1.6: Girl on the Trapeze
Ironically, the first complete Avengers episode is Steed-free (one of only two from the season; the finale is Keel-free). Keel gets embroiled in a case of his own instigation when he witnesses a girl jump from a bridge into the drink. This leads him to an Eastern European circus and an inevitable stock footage extravaganza of gymnastic routines and lions and the like. The clowns are 100-percent new, however. The plot revolves around a defecting scientist (whom we never see), and the daughter Edwin Richfield’s manager Stefan plans to use as collateral to ensure he stays put.
It’s a so-so piece, with flashes of humour from later Doctor Who script editor Dennis Spooner. Spooner went on to write one of the most overtly wacky Avengers episodes, Look – (Stop Me If You’ve Heard This one) But There Were These Two Fellers… which even those who decry the final series tend to rate. Here he scores with Howard Gorney’s Superintendent Lewis, who is nursing an oncoming cold and would rather be at home in bed (“I would be if people didn’t jump in the river”).
Richfield would return to The Avengers five more times. He also essayed memorable roles in The Owl Service and, for Doctor Who, The Sea Devils (less so in The Twin Dilemma, at least not in a good way). Here he’s the guest villain proper. His fellow circus mongers include Kenneth J Warren as henchman Zibbo (he’s the clown who looks like he’s trying to kill Mia Karam’s daughter at the start), Delena Kidd as Vera Korosva and, best of all, Andy Alston as Turek.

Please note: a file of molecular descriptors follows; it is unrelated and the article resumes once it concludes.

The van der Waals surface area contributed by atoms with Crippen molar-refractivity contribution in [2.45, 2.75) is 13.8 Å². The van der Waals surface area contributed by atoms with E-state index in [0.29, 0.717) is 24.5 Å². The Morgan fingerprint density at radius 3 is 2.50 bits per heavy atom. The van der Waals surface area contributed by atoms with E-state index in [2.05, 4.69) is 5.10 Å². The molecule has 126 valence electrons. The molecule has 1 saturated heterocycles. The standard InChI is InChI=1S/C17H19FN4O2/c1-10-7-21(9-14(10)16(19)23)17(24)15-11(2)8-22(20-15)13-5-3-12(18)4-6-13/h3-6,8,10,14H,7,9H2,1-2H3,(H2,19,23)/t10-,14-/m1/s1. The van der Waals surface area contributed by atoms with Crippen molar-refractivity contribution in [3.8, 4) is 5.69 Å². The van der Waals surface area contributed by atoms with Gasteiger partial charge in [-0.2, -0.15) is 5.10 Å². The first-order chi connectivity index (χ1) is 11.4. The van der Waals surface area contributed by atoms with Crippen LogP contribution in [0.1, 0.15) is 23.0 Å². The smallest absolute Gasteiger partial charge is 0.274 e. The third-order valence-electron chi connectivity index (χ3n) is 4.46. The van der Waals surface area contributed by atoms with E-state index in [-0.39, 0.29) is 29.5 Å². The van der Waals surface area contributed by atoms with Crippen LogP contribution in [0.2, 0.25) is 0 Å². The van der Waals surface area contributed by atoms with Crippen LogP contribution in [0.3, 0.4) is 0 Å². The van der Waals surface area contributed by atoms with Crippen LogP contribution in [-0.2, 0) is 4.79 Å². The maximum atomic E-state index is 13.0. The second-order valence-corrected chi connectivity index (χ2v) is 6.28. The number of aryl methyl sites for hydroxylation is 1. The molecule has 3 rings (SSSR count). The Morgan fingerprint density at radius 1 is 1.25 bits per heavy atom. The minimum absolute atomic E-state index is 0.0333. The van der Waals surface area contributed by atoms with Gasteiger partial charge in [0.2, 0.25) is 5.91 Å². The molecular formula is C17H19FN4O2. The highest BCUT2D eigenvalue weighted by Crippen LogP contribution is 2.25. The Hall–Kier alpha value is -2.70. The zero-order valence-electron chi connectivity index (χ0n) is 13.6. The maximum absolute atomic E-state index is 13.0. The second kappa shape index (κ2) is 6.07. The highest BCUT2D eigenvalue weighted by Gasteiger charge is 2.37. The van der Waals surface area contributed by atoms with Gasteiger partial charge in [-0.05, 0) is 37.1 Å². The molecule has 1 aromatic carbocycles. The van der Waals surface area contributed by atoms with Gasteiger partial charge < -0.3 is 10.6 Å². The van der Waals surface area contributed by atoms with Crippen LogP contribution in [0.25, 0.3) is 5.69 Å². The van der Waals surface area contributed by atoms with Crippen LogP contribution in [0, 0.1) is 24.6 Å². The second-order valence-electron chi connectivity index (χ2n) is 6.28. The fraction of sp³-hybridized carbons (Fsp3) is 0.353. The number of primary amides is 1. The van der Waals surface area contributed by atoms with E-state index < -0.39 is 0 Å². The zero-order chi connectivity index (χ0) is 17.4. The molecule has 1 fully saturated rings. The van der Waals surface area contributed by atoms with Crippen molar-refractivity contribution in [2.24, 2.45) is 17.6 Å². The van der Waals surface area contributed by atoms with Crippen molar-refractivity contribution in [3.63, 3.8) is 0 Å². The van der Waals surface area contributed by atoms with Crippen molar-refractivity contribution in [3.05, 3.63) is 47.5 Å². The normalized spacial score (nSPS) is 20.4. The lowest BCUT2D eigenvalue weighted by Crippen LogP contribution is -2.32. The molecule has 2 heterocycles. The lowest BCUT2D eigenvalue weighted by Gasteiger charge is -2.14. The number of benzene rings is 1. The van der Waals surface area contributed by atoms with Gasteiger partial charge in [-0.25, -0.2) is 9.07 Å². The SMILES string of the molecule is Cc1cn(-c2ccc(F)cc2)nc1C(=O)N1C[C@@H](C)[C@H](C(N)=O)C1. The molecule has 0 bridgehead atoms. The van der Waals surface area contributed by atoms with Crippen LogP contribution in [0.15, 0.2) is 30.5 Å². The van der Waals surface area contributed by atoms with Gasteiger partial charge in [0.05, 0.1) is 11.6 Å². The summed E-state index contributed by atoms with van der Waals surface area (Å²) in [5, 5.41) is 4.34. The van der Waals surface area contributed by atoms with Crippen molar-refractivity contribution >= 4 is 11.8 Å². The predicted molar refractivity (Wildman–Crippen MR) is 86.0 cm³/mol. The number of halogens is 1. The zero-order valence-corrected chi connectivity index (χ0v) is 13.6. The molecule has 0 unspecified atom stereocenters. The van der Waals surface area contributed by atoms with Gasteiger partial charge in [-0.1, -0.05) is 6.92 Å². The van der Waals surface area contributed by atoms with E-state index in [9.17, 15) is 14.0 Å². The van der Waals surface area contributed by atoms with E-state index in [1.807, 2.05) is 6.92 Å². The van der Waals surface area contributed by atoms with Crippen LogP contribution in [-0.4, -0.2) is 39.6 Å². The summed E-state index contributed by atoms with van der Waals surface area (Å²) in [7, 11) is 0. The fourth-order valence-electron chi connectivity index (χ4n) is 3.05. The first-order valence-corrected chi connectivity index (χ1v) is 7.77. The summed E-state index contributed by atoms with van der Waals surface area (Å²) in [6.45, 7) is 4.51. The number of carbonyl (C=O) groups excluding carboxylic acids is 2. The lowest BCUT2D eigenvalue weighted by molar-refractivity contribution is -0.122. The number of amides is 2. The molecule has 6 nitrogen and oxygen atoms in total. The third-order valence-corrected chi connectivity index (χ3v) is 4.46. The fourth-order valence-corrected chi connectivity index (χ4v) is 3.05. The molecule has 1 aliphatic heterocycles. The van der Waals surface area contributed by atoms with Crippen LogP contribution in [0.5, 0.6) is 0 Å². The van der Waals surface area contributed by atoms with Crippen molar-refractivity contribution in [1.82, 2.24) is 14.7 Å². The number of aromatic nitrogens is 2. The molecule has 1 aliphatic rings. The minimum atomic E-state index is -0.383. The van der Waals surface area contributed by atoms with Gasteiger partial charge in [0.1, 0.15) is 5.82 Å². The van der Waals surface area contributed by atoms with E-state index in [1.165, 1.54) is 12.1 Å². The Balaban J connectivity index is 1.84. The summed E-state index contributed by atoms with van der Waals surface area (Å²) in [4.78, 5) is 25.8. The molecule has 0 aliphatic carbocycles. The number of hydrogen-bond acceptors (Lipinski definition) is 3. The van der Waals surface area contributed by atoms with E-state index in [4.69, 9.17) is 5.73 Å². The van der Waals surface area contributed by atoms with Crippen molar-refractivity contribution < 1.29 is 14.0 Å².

Turek is the strong man, and there’s a great Loony Tunes moment where Keel, evading these commie circus freaks, opens the door only to be boshed on the head by the hulk waiting outside. As one might expect, the troupe make the most of the chance to tuck into some outrageous accents (“Remember, doctor, you have never seen this girl before, and it was all a beeg mistake”).
Keel is accompanied Carol Wilson (Ingrid Hafner), the replacement secretary for Peggy’s dead one. She turns up in the second episode, when Peggy isn’t even cold in the ground, and her final one is the same as Keel’s. She’s clearly got the hots for Keel, or wouldn’t get entangled in such dangerous activities as this (she comes across as the homely type). She turns out to be an unlikely kick-ass, however; she takes down Vera, coming on like something out Time Crimes with bag over her head, and then leaps on Zibbo, stopping him from shooting all and sundry.
Not being au fait with the particular parlance, I had to look up Keel’s under-duress tip to Lewis that there’s trouble at circus (“taking a powder”; run away/leave without telling anyone). This is mostly average. Keel and Carol aren’t disagreeable, but neither are they the most scintillating of duos, and the circus plot is routine.